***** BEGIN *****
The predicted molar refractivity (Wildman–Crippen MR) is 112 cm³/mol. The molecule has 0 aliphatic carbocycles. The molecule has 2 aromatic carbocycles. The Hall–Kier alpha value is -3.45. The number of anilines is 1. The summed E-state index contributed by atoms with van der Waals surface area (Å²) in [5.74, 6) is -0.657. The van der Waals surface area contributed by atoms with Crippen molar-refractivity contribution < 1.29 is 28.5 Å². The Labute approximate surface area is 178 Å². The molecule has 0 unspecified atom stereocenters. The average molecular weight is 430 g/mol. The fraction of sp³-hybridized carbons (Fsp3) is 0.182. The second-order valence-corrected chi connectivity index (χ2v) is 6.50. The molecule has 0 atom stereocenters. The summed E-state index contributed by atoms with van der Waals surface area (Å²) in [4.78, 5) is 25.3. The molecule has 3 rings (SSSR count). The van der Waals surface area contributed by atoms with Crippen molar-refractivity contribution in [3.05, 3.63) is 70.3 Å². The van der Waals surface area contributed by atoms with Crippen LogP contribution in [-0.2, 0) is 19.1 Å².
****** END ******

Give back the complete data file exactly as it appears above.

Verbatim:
The predicted molar refractivity (Wildman–Crippen MR) is 112 cm³/mol. The molecule has 0 aliphatic carbocycles. The molecule has 2 aromatic carbocycles. The Hall–Kier alpha value is -3.45. The number of anilines is 1. The summed E-state index contributed by atoms with van der Waals surface area (Å²) in [5.74, 6) is -0.657. The van der Waals surface area contributed by atoms with Crippen molar-refractivity contribution < 1.29 is 28.5 Å². The Labute approximate surface area is 178 Å². The molecule has 0 unspecified atom stereocenters. The average molecular weight is 430 g/mol. The fraction of sp³-hybridized carbons (Fsp3) is 0.182. The second-order valence-corrected chi connectivity index (χ2v) is 6.50. The molecule has 0 atom stereocenters. The summed E-state index contributed by atoms with van der Waals surface area (Å²) in [4.78, 5) is 25.3. The molecule has 3 rings (SSSR count). The van der Waals surface area contributed by atoms with Crippen molar-refractivity contribution in [3.05, 3.63) is 70.3 Å². The van der Waals surface area contributed by atoms with Crippen LogP contribution in [-0.2, 0) is 19.1 Å².